Tuesday, January 4th, 2011
PISUM INDICUM. Pisum coques. cum despumaverit, porrum et coriandrum concidis et mittis in caccabum ut ferveat. et accipies sepias minutas, sic quomodo sunt cum atramento suo, ut simul coquantur. Adicies oleum, liquamen et vinum, fasciculum porri et coriandri. facies ut coquantur. cum coctum fuerit, teres piper, ligusticum, origanum, carei modicum, suffundis ius de suo sibi, vino et passo temperabis. sepias minutatim concidis et in pisum mittis. Piper asparges et inferes.
– Apicius, De Re Coquinaria V.iii.3
I’m honestly really not sure what makes these peas “Indian.” As a purely historical matter, there was trade between Rome and India (I’m lazy – if you want more info, check out this reputably-researched and -sourced Wikipedia article). The weird thing about this dish, though, is that it really isn’t very different from other dishes in Apicius’s collection: the typical Roman flavor profile is based heavily on leeks, cumin, coriander, sweet wine, pepper, garum, and garlic. These Indian peas have a good number of those ingredients, and not a ton of others. But then, I don’t know what 4th century Indian cooking was like – or what regions the Romans dealt with. I’m guessing they weren’t bringing takeout containers of chicken tikka masala back to Italy, though. Anyone know more about ancient cooking on the subcontinent?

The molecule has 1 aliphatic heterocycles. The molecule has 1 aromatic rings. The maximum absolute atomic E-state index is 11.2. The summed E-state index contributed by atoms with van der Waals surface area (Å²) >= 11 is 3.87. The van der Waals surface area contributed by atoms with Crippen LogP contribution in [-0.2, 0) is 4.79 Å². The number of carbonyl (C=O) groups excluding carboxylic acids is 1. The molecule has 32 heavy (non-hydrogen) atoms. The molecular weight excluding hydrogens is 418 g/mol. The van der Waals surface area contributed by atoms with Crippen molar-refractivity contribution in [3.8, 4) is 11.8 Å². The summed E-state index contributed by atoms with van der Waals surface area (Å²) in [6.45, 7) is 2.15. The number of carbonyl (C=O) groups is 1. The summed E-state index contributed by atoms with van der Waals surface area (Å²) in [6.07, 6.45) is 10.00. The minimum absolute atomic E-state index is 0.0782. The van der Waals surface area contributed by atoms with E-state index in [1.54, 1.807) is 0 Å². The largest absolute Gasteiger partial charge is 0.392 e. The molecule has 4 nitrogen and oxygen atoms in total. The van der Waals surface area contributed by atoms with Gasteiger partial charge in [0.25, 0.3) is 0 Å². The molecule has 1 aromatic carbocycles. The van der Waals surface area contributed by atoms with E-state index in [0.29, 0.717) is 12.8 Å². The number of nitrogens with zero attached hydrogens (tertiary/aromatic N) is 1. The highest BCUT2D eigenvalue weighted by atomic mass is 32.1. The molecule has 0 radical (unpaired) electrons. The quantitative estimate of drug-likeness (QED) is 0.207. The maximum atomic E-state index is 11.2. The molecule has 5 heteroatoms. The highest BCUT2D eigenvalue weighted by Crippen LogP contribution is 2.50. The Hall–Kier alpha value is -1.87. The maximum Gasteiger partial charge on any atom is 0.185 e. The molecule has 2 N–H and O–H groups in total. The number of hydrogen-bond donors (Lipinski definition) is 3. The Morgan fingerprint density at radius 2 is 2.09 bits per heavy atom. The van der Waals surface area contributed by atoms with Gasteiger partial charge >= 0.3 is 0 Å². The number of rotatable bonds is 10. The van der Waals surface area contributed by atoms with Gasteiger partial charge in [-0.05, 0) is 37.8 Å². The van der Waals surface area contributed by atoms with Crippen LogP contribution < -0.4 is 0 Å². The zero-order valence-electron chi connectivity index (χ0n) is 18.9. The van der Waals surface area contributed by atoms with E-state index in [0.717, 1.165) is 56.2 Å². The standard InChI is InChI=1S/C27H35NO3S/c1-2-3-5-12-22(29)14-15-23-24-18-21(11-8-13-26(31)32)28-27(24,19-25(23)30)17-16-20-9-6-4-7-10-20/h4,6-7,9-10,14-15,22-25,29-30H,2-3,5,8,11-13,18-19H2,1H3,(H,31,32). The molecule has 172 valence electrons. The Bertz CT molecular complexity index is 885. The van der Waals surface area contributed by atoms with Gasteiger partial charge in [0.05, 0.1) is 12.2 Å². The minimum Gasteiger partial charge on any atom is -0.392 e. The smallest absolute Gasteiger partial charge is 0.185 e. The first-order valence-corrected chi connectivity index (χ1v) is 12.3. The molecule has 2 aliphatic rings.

Anyway, just a few things about Roman cooking. First, I always grind my spices by hand when I do it, to give the right taste and texture. Here are my cumin, coriander, oregano, peppercorns, and anise (I substituted the last for lovage, which I don’t have).
The final dish turned out beautifully: fresh, a little sweet, a little spicy, and very different from most flavor profiles we usually deal with. Sadly, this post is in memoriam of both peas and bowl, because I’m a huge spaz and dropped my dinner when the FreshDirect delivery guy rang the bell. On the positive side: it was a cheap, healthy, and easy meal, and I’m sure I’ll try it again. And perhaps even foist it on friends as part of a Roman banquet…
Indian Peas (Serves 2)
1/2 lb. squid, cleaned and sliced into rings
2 c. peas, fresh or frozen
2 medium leeks, cleaned and sliced crosswise
1/2 tsp. peppercorns
1/2 tsp. whole cumin
1/2 tsp. whole anise seed
1/2 tsp. whole coriander
1/2 tsp. dried oregano
1/4 c. white cooking wine**
1 tbsp. honey
1 tsp. nuoc nam (fish sauce)
1. Grind all the spices together. Boil the squid for 40 minuted, until tender, and set aside.
2. Heat oil in a skillet over medium-high heat and add the leeks. Toss the peas in when they start to soften, and mix in the the spices, then pour over the wine, honey, and fish sauce. Add the squid and cook for 5 minutes, until most of the liquid is boiled off.
**The original recipe calls for sweet wine, but a light cooking wine mixed with honey worked well as a substitute.